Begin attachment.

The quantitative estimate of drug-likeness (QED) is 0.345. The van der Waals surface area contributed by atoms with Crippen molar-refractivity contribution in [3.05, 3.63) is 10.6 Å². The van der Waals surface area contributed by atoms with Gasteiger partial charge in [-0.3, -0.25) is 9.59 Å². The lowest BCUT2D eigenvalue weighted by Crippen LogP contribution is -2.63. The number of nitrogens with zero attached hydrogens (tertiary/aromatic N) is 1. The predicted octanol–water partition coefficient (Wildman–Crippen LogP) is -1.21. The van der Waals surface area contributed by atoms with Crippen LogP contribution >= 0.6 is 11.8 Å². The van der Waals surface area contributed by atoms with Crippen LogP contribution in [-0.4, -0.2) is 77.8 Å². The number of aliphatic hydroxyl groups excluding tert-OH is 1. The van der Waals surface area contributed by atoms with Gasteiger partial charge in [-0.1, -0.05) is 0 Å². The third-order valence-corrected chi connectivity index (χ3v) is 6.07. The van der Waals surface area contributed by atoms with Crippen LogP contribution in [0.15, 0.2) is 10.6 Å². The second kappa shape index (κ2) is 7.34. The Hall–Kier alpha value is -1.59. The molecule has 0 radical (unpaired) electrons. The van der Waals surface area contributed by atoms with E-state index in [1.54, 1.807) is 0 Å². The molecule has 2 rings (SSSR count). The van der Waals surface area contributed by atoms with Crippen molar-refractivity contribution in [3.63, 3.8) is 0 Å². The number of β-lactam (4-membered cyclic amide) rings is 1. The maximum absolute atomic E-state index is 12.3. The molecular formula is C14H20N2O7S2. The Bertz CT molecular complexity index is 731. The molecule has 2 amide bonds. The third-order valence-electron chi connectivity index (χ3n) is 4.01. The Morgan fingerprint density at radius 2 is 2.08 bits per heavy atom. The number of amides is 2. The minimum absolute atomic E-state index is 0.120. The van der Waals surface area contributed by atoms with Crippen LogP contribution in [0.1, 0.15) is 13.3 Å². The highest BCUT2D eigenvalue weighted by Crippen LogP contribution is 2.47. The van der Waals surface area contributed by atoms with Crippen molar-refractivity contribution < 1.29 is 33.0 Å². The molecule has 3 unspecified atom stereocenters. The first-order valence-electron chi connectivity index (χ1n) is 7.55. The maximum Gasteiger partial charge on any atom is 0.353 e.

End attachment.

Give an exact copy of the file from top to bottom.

The quantitative estimate of drug-likeness (QED) is 0.345. The van der Waals surface area contributed by atoms with Crippen molar-refractivity contribution in [3.05, 3.63) is 10.6 Å². The van der Waals surface area contributed by atoms with Gasteiger partial charge in [-0.3, -0.25) is 9.59 Å². The lowest BCUT2D eigenvalue weighted by Crippen LogP contribution is -2.63. The number of nitrogens with zero attached hydrogens (tertiary/aromatic N) is 1. The predicted octanol–water partition coefficient (Wildman–Crippen LogP) is -1.21. The van der Waals surface area contributed by atoms with Crippen LogP contribution >= 0.6 is 11.8 Å². The van der Waals surface area contributed by atoms with Crippen LogP contribution in [-0.4, -0.2) is 77.8 Å². The number of aliphatic hydroxyl groups excluding tert-OH is 1. The van der Waals surface area contributed by atoms with Gasteiger partial charge in [-0.1, -0.05) is 0 Å². The third-order valence-corrected chi connectivity index (χ3v) is 6.07. The van der Waals surface area contributed by atoms with Crippen LogP contribution in [0.15, 0.2) is 10.6 Å². The second kappa shape index (κ2) is 7.34. The Hall–Kier alpha value is -1.59. The molecule has 0 radical (unpaired) electrons. The van der Waals surface area contributed by atoms with E-state index in [1.54, 1.807) is 0 Å². The molecule has 2 rings (SSSR count). The van der Waals surface area contributed by atoms with Crippen molar-refractivity contribution in [3.63, 3.8) is 0 Å². The number of β-lactam (4-membered cyclic amide) rings is 1. The maximum absolute atomic E-state index is 12.3. The molecular formula is C14H20N2O7S2. The Bertz CT molecular complexity index is 731. The molecule has 2 amide bonds. The third-order valence-electron chi connectivity index (χ3n) is 4.01. The Morgan fingerprint density at radius 2 is 2.08 bits per heavy atom. The number of amides is 2. The minimum absolute atomic E-state index is 0.120. The van der Waals surface area contributed by atoms with Crippen LogP contribution in [0.1, 0.15) is 13.3 Å². The highest BCUT2D eigenvalue weighted by Crippen LogP contribution is 2.47. The van der Waals surface area contributed by atoms with Crippen molar-refractivity contribution < 1.29 is 33.0 Å². The molecule has 3 unspecified atom stereocenters. The first-order valence-electron chi connectivity index (χ1n) is 7.55. The maximum Gasteiger partial charge on any atom is 0.353 e.